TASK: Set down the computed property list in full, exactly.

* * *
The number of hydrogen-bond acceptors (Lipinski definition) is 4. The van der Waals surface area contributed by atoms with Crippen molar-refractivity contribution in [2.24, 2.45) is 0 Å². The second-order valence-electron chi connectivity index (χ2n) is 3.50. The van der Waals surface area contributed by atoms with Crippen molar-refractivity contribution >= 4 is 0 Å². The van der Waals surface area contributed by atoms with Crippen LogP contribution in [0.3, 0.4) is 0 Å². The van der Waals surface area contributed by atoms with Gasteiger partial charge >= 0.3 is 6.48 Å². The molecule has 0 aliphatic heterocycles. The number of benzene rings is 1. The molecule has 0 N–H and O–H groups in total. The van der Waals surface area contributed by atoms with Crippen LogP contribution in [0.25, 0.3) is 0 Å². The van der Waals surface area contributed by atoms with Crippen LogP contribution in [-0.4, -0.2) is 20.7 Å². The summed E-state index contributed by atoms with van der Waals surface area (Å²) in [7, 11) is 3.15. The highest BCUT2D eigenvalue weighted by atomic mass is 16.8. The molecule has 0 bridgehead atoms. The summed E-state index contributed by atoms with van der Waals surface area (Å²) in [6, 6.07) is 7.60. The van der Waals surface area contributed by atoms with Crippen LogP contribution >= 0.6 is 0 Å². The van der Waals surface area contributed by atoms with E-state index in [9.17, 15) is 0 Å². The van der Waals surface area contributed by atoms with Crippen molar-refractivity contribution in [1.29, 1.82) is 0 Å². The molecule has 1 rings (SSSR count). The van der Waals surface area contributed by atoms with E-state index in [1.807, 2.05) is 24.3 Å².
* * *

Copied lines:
The number of hydrogen-bond acceptors (Lipinski definition) is 4. The van der Waals surface area contributed by atoms with Crippen molar-refractivity contribution in [2.24, 2.45) is 0 Å². The second-order valence-electron chi connectivity index (χ2n) is 3.50. The van der Waals surface area contributed by atoms with Crippen molar-refractivity contribution >= 4 is 0 Å². The van der Waals surface area contributed by atoms with Crippen LogP contribution in [0.3, 0.4) is 0 Å². The van der Waals surface area contributed by atoms with Gasteiger partial charge >= 0.3 is 6.48 Å². The molecule has 0 aliphatic heterocycles. The number of benzene rings is 1. The molecule has 0 N–H and O–H groups in total. The van der Waals surface area contributed by atoms with Crippen LogP contribution in [0.25, 0.3) is 0 Å². The van der Waals surface area contributed by atoms with Crippen LogP contribution in [-0.4, -0.2) is 20.7 Å². The summed E-state index contributed by atoms with van der Waals surface area (Å²) in [7, 11) is 3.15. The highest BCUT2D eigenvalue weighted by atomic mass is 16.8. The molecule has 0 bridgehead atoms. The summed E-state index contributed by atoms with van der Waals surface area (Å²) in [6, 6.07) is 7.60. The van der Waals surface area contributed by atoms with Crippen LogP contribution >= 0.6 is 0 Å². The van der Waals surface area contributed by atoms with E-state index in [9.17, 15) is 0 Å². The van der Waals surface area contributed by atoms with Crippen molar-refractivity contribution in [1.29, 1.82) is 0 Å². The molecule has 1 rings (SSSR count). The van der Waals surface area contributed by atoms with E-state index in [1.807, 2.05) is 24.3 Å².